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Jeff Wolf Discusses the Robert Durst Murder Trial on Law & Crime

Robert Durst, a New York real estate mogul, is one of the most notorious defendants in the country, following the 2015 HBO documentary miniseries: The Jinx: The Life and Deaths of Robert Durst. The documentary chronicles the disappearance of Durst’s wife Kathie (1982), the murder of his friend Susan Berman (2000), and the death and dismemberment of Durst’s neighbor Morris Black (2001). Durst was suspected of involvement in the first two murders and confessed to the third, but was acquitted at trial after claiming self-defense. 

This week, after a long delay due to COVID-19, Durst, now 78, sits in a wheelchair in a courtroom in Los Angeles for the death of his long-time friend Susan Berman.

The defense called the 14-month delay “the longest adjournment in U.S. history featuring the same jury.” And they argued that the jurors could have forgotten information from earlier in the trial.

In a recent interview on Law & Crime, a multi-platform live trial network, Denver defense lawyer Jeff Wolf discussed the veracity of allowing jurors to read transcripts of previous court testimony.

“It’s highly unusual…jurors all the time ask for a transcript of what someone has said, and the judge routinely tells them they have to rely on their memory. Because of what COVID has done to this trial…[it’s] a huge problem. The jury heard this testimony and now they get to read it again. It’s beyond the pale.”

For cases like Durst’s, which now spans four decades, many of the witnesses have passed away or are unavailable to testify. Wolf went on to discuss the rules of hearsay: an out-of-court statement offered to prove the truth of whatever it asserts.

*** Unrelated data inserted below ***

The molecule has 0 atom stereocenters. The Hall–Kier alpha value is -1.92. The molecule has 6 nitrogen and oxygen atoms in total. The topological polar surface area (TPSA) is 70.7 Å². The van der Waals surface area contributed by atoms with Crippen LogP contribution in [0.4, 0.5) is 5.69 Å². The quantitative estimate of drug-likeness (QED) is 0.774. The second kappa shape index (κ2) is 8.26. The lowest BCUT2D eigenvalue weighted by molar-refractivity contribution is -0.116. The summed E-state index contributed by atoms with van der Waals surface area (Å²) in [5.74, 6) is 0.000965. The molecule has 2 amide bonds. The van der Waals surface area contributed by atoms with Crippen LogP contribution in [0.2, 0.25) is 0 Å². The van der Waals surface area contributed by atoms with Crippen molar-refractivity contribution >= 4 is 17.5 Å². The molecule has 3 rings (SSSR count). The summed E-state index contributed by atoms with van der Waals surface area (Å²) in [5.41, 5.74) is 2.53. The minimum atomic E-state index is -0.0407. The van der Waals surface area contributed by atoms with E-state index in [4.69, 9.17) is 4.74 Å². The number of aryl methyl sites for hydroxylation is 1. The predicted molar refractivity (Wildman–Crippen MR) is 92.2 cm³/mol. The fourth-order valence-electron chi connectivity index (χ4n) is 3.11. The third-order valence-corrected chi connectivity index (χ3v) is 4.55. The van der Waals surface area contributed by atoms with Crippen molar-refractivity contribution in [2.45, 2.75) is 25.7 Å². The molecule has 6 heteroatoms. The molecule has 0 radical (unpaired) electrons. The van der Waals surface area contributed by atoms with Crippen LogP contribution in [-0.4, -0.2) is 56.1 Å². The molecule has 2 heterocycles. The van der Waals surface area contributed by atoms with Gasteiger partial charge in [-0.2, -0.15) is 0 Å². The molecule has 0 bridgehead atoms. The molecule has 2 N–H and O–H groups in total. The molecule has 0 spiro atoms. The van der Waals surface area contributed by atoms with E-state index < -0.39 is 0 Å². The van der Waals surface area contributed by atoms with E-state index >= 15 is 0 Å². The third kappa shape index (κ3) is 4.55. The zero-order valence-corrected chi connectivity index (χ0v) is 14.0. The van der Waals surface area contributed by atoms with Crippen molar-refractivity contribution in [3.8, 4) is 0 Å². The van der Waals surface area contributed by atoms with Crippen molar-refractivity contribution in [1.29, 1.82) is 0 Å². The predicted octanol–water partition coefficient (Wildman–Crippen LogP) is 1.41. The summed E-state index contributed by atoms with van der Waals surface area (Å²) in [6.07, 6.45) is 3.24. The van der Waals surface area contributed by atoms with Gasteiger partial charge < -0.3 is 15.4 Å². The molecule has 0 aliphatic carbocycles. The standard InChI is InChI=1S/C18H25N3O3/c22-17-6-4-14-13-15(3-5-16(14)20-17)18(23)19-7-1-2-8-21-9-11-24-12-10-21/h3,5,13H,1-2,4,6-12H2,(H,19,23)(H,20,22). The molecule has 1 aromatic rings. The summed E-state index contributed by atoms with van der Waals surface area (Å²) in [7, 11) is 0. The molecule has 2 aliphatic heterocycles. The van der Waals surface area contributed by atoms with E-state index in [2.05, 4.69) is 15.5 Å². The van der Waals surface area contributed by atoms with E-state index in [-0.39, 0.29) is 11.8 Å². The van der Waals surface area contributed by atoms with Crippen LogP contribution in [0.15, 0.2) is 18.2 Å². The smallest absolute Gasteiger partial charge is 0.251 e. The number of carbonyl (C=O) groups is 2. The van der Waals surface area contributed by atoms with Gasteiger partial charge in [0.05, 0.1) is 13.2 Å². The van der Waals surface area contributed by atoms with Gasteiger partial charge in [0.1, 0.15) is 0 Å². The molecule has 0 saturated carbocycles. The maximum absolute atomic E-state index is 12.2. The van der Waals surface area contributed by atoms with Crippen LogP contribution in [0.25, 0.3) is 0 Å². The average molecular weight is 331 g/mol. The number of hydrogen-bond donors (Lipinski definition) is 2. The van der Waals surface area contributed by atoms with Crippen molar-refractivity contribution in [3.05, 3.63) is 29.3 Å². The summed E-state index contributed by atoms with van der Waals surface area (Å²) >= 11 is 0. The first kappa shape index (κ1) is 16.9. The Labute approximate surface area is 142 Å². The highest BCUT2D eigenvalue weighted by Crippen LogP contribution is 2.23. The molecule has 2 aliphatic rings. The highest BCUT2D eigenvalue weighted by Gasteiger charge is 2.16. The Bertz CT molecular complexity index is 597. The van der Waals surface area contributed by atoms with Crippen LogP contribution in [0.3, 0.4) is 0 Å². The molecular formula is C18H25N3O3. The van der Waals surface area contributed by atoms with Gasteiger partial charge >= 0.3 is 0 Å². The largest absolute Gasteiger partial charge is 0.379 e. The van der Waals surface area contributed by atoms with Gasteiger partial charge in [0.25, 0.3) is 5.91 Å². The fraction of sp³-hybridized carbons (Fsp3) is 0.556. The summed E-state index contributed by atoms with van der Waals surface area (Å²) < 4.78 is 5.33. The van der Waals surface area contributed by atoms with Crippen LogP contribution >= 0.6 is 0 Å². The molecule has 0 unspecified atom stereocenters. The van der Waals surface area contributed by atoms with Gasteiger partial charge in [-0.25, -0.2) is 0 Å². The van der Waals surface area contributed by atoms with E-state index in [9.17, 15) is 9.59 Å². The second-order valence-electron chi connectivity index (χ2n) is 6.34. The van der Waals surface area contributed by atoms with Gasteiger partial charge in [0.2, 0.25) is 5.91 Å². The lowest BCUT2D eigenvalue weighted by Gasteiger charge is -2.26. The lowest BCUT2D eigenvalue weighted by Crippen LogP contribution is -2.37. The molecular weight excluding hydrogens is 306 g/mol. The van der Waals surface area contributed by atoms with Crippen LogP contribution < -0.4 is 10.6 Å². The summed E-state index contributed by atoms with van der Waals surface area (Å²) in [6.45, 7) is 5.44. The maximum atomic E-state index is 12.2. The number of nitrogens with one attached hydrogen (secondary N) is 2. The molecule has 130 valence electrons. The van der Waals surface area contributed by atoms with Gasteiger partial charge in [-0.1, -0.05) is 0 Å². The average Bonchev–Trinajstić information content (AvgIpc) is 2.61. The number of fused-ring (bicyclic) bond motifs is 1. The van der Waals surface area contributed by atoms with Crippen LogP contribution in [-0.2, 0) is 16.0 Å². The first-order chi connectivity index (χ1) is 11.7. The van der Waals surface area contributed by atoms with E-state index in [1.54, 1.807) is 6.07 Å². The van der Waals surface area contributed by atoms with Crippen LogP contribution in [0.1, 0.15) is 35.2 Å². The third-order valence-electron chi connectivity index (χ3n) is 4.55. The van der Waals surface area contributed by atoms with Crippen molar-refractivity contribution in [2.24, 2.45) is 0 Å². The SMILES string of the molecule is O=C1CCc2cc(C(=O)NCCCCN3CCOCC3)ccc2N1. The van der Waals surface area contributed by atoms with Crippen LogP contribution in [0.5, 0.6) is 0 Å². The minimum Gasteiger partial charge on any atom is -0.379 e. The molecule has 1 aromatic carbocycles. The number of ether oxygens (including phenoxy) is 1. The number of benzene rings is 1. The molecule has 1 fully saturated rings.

“It tends to happen in older cases because witnesses are less available,” explained Wolf. “So, when you’re talking about the rule of hearsay, it’s a very complex rule…The first thing you have to determine is…is this actually hearsay or is it being used for a purpose other than the truth of the matter asserted. If it is being used for the truth of the matter asserted, then there’s one set of rules for when the declarant is available and one set for when they’re unavailable…and then both of those have a bunch of exceptions that fall under them for when they’re going to be allowed. The exceptions for when the declarant is unavailable are much looser than when the declarant is available.”

Watch the full video for extended commentary from Jeffrey Wolf or for more details about the case.